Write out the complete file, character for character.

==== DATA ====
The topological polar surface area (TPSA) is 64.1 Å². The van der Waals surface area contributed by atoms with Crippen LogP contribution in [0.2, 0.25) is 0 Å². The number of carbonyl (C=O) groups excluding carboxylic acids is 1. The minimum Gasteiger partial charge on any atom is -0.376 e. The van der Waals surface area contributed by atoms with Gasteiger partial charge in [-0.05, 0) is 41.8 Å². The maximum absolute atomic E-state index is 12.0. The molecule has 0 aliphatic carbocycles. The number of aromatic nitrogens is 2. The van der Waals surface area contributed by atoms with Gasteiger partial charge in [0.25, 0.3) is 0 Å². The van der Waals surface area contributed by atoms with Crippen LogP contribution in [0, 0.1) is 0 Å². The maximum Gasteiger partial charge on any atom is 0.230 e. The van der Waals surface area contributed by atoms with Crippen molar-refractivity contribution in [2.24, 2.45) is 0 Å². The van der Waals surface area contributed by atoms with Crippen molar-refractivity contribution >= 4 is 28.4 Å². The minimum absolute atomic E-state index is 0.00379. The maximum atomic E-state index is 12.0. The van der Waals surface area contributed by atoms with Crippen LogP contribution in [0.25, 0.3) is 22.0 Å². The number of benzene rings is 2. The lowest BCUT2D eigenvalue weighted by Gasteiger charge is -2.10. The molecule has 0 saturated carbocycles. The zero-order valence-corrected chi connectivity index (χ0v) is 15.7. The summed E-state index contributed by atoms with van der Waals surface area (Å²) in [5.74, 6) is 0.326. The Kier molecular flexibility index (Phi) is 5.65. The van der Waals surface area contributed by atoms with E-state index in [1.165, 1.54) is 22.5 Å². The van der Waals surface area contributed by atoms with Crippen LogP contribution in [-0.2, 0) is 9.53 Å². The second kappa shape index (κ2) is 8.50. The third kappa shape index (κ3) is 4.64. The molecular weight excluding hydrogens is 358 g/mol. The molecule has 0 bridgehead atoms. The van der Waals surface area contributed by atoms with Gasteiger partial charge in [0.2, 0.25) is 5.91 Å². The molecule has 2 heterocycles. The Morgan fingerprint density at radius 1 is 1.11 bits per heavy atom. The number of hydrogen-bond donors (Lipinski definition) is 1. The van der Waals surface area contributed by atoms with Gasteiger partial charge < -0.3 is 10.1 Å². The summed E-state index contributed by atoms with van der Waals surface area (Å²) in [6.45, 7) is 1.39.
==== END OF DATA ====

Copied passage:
The topological polar surface area (TPSA) is 64.1 Å². The van der Waals surface area contributed by atoms with Crippen LogP contribution in [0.2, 0.25) is 0 Å². The number of carbonyl (C=O) groups excluding carboxylic acids is 1. The minimum Gasteiger partial charge on any atom is -0.376 e. The van der Waals surface area contributed by atoms with Gasteiger partial charge in [-0.05, 0) is 41.8 Å². The maximum absolute atomic E-state index is 12.0. The molecule has 0 aliphatic carbocycles. The number of aromatic nitrogens is 2. The van der Waals surface area contributed by atoms with Gasteiger partial charge in [0.25, 0.3) is 0 Å². The van der Waals surface area contributed by atoms with Crippen LogP contribution in [0, 0.1) is 0 Å². The maximum Gasteiger partial charge on any atom is 0.230 e. The van der Waals surface area contributed by atoms with Crippen molar-refractivity contribution in [2.24, 2.45) is 0 Å². The van der Waals surface area contributed by atoms with Crippen molar-refractivity contribution >= 4 is 28.4 Å². The minimum absolute atomic E-state index is 0.00379. The maximum atomic E-state index is 12.0. The van der Waals surface area contributed by atoms with Crippen LogP contribution in [0.25, 0.3) is 22.0 Å². The number of benzene rings is 2. The lowest BCUT2D eigenvalue weighted by Gasteiger charge is -2.10. The molecule has 0 saturated carbocycles. The zero-order valence-corrected chi connectivity index (χ0v) is 15.7. The summed E-state index contributed by atoms with van der Waals surface area (Å²) in [5.74, 6) is 0.326. The Kier molecular flexibility index (Phi) is 5.65. The van der Waals surface area contributed by atoms with E-state index in [1.165, 1.54) is 22.5 Å². The van der Waals surface area contributed by atoms with Crippen LogP contribution in [-0.2, 0) is 9.53 Å². The second kappa shape index (κ2) is 8.50. The third kappa shape index (κ3) is 4.64. The molecular weight excluding hydrogens is 358 g/mol. The molecule has 0 bridgehead atoms. The van der Waals surface area contributed by atoms with Gasteiger partial charge in [0.2, 0.25) is 5.91 Å². The molecule has 2 heterocycles. The Morgan fingerprint density at radius 1 is 1.11 bits per heavy atom. The number of hydrogen-bond donors (Lipinski definition) is 1. The van der Waals surface area contributed by atoms with Gasteiger partial charge < -0.3 is 10.1 Å². The summed E-state index contributed by atoms with van der Waals surface area (Å²) in [6.45, 7) is 1.39.